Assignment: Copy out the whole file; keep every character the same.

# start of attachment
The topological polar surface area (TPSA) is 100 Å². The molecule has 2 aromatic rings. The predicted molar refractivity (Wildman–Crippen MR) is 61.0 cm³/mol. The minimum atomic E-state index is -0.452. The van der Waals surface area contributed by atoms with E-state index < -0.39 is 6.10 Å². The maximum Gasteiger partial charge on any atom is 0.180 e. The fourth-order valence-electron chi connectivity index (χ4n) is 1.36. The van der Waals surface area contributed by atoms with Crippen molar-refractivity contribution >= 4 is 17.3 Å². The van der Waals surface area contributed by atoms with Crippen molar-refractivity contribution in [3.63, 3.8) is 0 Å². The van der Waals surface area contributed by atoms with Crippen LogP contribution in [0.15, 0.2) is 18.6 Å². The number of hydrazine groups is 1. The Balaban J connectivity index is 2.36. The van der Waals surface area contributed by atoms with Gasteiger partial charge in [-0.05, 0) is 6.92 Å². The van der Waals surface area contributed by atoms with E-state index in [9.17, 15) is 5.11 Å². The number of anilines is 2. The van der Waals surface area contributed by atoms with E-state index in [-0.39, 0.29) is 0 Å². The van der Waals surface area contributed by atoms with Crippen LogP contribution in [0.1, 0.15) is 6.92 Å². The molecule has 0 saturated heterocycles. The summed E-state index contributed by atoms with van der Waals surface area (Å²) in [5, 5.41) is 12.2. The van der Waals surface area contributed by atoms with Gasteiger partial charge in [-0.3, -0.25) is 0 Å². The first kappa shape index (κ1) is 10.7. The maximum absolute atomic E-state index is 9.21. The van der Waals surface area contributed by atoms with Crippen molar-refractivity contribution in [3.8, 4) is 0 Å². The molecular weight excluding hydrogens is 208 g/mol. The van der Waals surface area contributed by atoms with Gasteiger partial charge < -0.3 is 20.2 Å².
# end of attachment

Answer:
The topological polar surface area (TPSA) is 100 Å². The molecule has 2 aromatic rings. The predicted molar refractivity (Wildman–Crippen MR) is 61.0 cm³/mol. The minimum atomic E-state index is -0.452. The van der Waals surface area contributed by atoms with E-state index < -0.39 is 6.10 Å². The maximum Gasteiger partial charge on any atom is 0.180 e. The fourth-order valence-electron chi connectivity index (χ4n) is 1.36. The van der Waals surface area contributed by atoms with Crippen molar-refractivity contribution >= 4 is 17.3 Å². The van der Waals surface area contributed by atoms with Crippen molar-refractivity contribution in [3.63, 3.8) is 0 Å². The van der Waals surface area contributed by atoms with Crippen LogP contribution in [0.15, 0.2) is 18.6 Å². The number of hydrazine groups is 1. The Balaban J connectivity index is 2.36. The van der Waals surface area contributed by atoms with Gasteiger partial charge in [-0.05, 0) is 6.92 Å². The van der Waals surface area contributed by atoms with E-state index in [9.17, 15) is 5.11 Å². The number of anilines is 2. The van der Waals surface area contributed by atoms with E-state index in [-0.39, 0.29) is 0 Å². The van der Waals surface area contributed by atoms with Crippen LogP contribution in [0.1, 0.15) is 6.92 Å². The molecule has 0 saturated heterocycles. The summed E-state index contributed by atoms with van der Waals surface area (Å²) in [5, 5.41) is 12.2. The van der Waals surface area contributed by atoms with Gasteiger partial charge in [-0.3, -0.25) is 0 Å². The first kappa shape index (κ1) is 10.7. The maximum absolute atomic E-state index is 9.21. The van der Waals surface area contributed by atoms with Crippen molar-refractivity contribution in [3.8, 4) is 0 Å². The molecular weight excluding hydrogens is 208 g/mol. The van der Waals surface area contributed by atoms with Gasteiger partial charge < -0.3 is 20.2 Å².